You are invited to a Food Justice Panel on Wednesday, May 5! Inspired by our year-long focus on environmental justice, and this quarter's reading on food justice, we have gathered a panel of community farmers and activists to talk about their work and experiences with farming and food justice. Our panelists are coming from on and off campus, all approaching this work from different perspectives and positionalities.
This event will be presented as part of the Health and Wellness Resource Center’s Wellness Fest, a campus-wide event promoting health resources held May 4th & 5th this year. The team acknowledges that food security, food justice, and environmental justice are crucial components of overall health and community-building, and we are proud to collaborate with the HaWRC for this panel.
Food Justice Panel
Date: Wednesday, May 5th, Time: 2pm - 3:30pm PST
Ray Williams from the Black Farmers Collective, “a group of urban food system activists dedicated to providing opportunities to improve the health of our communities through all aspects of the food system.” BFC has working farms in Seattle and Woodinville.
Emma Shorr from Rising Sign Farm,, “a queer woman owned and operated half-acre vegetable farm in Carnation, WA, on the ancestral lands of the Coast Salish people . . . Rising Sign is dedicated to food sovereignty and justice, using growing techniques based in agroecology, distribution focused on access, and growth rooted in solidarity and care.”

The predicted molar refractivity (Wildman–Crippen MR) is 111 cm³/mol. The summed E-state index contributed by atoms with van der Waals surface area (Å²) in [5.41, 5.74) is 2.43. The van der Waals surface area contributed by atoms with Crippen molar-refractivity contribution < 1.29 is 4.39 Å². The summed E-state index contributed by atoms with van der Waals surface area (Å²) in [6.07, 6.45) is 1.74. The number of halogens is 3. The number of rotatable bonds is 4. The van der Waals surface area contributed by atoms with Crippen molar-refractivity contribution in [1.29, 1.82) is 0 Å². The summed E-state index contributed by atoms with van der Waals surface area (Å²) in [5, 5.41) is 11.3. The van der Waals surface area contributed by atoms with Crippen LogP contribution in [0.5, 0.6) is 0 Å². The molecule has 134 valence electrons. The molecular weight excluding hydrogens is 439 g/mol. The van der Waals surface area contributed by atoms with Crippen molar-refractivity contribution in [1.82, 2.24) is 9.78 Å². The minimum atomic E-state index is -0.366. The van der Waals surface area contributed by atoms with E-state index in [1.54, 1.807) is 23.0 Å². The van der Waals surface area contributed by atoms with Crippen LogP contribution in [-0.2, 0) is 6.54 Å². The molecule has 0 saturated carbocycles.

Noël Hutton is an organizer with Community Alliance for Global Justice - a grassroots group which works to strengthen the global food sovereignty movement community education and mobilization. CAGJ seeks to transform unjust trade and agricultural policies and practices imposed by corporations, governments, and foundations by building solidarity across the food system and across movements.
Faye Farreles & Ree Robson from the UWB/CC Health and Wellness Resource Center (HaWRC). In their role as Benefits Hub Coaches, Faye and Ree “connect students to essential resources (such as food access and financial support) that allow them to reduce barriers and increase academic success.”
Julianna Folta, a junior majoring in Sustainable Practices at Cascadia College (BASSP). Julianna plans to pursue a career in sustainable and equitable food production, and is honored to highlight the remarkable panelists at this event.